2022 World Cup – The Blood and Bones of Migrant Workers.

The right to hold the Soccer World Cup was awarded to Qatar by the Federation of International Football Associations (FIFA) in 2010.

This desert country possessed little football infrastructure, so a $200 billion stadium construction programme commenced. Immediately reports from the country indicated that hundreds of migrant workers were dying in construction-related incidents. 

The Jules Rimet Trophy (Wikimedia).

David Joyce of the Irish Congress of Trade Unions (ICTU) spoke about the deaths of migrant workers in Qatar at the Spirit of Mother Jones Festival 2014.

The 2022 World Cup competition is about to begin in Qatar so let’s look at what has happened to the migrant workers since? 

The Guardian newspaper in February 2021 stated that some 6500 migrant workers from India, Pakistan, Nepal, Bangladesh and Sri Lanka had died in Qatar since it had been awarded the World Cup in 2010. No figures for death were available for the workers from the Philippines and Kenya. The figures were supplied to the Guardian by the country’s embassies in Qatar. It remains unclear how many of these deaths were attributable directly to the World Cup infrastructural work as the Qatari authorities did not make the information available. 

The Qatari government did not keep meaningful statistics but has admitted to 37 deaths of labourers between 2014 and 2020, of which 3 were “work-related”.

The United Nations Agency, the International Labour Organisation (ILO), which signed an agreement with Qatar in 2017 to improve work conditions, stated in a 2021 report that “it is still not possible to present a categorical figure for the number of fatal occupational injuries in the country.” The ILO admitted that in 2021, 50 workers died, 500 were severely injured, and 37,500 suffered mild to moderate injuries. The Qatari government says workers have much-improved working conditions, and the kafala system, which binds workers to employers, has been abolished. Evidence from workers indicates otherwise.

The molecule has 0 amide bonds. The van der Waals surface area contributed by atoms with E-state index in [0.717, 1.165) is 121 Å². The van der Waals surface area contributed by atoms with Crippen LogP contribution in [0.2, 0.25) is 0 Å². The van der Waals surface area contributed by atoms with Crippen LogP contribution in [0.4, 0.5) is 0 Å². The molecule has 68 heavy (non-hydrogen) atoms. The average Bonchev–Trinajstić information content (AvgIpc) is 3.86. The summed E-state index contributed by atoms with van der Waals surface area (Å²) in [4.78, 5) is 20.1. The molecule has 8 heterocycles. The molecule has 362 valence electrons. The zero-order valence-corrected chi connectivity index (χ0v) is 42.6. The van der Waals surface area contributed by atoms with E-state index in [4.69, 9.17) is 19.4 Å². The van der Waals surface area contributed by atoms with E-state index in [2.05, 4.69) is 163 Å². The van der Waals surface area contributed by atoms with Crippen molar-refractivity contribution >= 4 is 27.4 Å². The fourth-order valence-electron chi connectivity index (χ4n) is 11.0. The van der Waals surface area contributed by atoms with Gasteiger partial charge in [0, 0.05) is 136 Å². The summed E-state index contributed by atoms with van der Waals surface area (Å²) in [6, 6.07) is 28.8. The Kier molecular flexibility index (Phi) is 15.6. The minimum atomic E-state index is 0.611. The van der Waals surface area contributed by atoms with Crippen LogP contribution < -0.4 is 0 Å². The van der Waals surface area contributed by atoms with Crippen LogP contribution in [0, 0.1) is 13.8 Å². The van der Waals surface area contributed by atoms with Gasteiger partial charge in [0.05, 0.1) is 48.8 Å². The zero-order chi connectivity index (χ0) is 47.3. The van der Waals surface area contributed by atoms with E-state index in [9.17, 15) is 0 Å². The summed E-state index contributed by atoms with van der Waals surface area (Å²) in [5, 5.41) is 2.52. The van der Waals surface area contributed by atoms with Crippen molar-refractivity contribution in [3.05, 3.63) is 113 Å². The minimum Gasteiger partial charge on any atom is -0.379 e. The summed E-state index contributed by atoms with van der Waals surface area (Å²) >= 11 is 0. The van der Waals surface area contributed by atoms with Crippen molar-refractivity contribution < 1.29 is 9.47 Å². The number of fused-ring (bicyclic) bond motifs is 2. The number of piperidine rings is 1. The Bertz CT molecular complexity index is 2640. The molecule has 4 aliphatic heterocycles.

Amnesty International stated bluntly that Qatar has failed to adequately investigate and certify thousands of migrant deaths, and to this day, those deaths remain unacknowledged by the Qatari state authorities. One-half of migrant workers’ deaths are attributed to “unknown causes”, “natural causes”, and “cardiovascular diseases”. While toiling for long hours in scorching summer heat conditions and living in poor conditions, many workers paid the ultimate price for their labour. Remember that the summer months in Qatar were deemed too hot for FIFA, the players and the fans; the World Cup was moved to November/December 2022 from its traditional June/July dates!)

In August 2022, Amnesty said that more than 15000 foreigners of all ages and occupations had died in Qatar between 2010 and 2019. Estimates put the total number of migrant workers, who have virtually no rights in Qatar, at between 1.5 million and 2 million, of which some 400,000 work on various construction projects.

Recently French journalists Sebastian Castelier and Quentin Muller, in their book “Les Esclaves de l’Homme Petrole” (“The Oil Man’s Slaves”), exposed the brutal working conditions of many migrants in Qatar supported by some 60 personal testimonies of the workers.

The failure of the Qatari government to produce clear and reliable statistics for the causes of the deaths is not acceptable, given its undoubted sophistication in other spheres. It represents a deliberate attempt to cover up the true position. It is fairly evident that Qatar’s World Cup became a graveyard for many migrant workers even as their bodies were flown back to their native countries. Issues such as the Qatari human rights record and its attitude to same-sex relations have also drawn much criticism. 

“Mother Jones” magazine, in its November/December 2022 edition, contains a comprehensive and penetrating article by Tim Murphy, “Power Ball….How oligarchs, private equity, and petrostates took over soccer”, which detailed the sports-washing taking place in soccer, with particular emphasis on the scandals of the World Cup. The umbilical cord of enormous wealth passing between these entities and professional sports has now rotted the beautiful games.

Mother Jones Magazine November/December 2022 Edition.